You just made a big mistake. They're gonna have to hose you off the concrete when I get through with you.

What does "the concrete" refer to?

Does "get through with" mean leak the info here?

Thank you.
The concrete is just the ground (a concrete/cement pavement or area).

To paraphrase: I'm going to physically assault you so badly that you will be left in little parts!
"get through with" - finished with
Site Hint: Check out our list of pronunciation videos.
hose off has connotation of tearing people into shreds?
>hose off has connotation of tearing people into shreds?

I don't think so, but if you are in such a state that you can be hosed off the concrete, you're in pretty small pieces already (from the beating)Emotion: smile

I don't think you can hose off big chunks of something that easily.
Sorry, I'm still not very clear what of killing sequence "hose off" indicate. Maybe someone can tell me which one of the meanings of hose this phrase derives from. I'd be very grateful.
Students: We have free audio pronunciation exercises.
"To hose off" is to clean up by applying (spraying) a lot of water from a hose (a long, flexible tube connected to a source of water). Water runs through the hose. The person using the hose controls where the water goes. "Hosing off" is a good way to clean up a lot of real messes.

People usually "hose off" things like dirt, dust, leaves, etc. But the speaker claims that what will need to be "hosed off" is what remains of the person he/she has attacked!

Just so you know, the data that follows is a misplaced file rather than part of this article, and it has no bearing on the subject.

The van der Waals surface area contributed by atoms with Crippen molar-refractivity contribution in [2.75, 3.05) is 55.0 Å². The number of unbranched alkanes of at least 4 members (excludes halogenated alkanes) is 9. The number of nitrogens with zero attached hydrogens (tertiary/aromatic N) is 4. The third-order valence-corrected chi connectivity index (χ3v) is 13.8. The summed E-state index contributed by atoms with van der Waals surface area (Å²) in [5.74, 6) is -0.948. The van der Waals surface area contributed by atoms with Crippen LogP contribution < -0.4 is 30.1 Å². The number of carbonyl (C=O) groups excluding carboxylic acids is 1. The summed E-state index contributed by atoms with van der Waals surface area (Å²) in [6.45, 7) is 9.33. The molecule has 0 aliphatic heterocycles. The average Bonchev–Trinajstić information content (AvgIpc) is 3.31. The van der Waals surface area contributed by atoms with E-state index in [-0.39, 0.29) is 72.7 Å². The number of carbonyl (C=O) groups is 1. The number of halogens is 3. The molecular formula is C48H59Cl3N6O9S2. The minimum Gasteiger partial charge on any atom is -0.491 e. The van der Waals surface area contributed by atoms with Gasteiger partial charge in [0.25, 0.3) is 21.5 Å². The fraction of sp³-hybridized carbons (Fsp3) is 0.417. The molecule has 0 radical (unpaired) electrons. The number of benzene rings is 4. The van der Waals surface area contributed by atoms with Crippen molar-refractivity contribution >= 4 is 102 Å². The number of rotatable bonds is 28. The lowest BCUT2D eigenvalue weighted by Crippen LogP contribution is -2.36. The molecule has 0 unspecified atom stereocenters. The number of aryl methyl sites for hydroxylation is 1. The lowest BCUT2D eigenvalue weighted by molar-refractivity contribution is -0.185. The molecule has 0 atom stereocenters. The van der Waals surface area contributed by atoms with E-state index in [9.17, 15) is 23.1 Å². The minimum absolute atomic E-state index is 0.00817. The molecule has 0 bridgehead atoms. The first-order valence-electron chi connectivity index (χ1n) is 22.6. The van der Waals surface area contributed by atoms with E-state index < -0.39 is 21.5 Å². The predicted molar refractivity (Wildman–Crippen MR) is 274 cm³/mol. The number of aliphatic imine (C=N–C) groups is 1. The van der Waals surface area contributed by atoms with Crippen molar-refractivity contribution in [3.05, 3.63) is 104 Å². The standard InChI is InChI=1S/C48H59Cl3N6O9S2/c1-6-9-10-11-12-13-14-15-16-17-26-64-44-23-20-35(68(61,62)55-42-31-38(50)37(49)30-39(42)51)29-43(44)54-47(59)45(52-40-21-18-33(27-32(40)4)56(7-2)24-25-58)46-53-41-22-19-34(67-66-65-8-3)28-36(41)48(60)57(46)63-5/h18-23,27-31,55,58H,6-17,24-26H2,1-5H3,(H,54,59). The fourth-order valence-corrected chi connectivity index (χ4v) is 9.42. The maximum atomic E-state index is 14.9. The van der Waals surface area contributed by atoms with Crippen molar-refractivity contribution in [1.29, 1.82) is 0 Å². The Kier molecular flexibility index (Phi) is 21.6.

Why threaten that a hose (and not something else) will be needed to clean up?

Clean up with a cloth? No, the mess will be too bad. Blood and human pieces are all over the ground. (yuk)

Clean up with a broom? No, the mess will be too bad. A broom won't be enough.

Clean up with a mop? No, the mess will be too bad. You need something stronger than a mop.

Clean up with a hose? Yes. This mess will be so bad that a hose will be needed. (This is why the threat is powerful and gets attention.)


Saying that "they'll need to hose you off the concrete" (or ground) expresses that the speaker is extremely angry at the person he/she is talking to. There will probably be trouble of some kind, but murder isn't likely. This phrase isn't meant to be taken literally.

It's also not a wise thing to say, as it is likely to make the person who hears it extremely angry. Emotion: smile
Finally I see, thank you very much.
good teamwork
Teachers: We supply a list of EFL job vacancies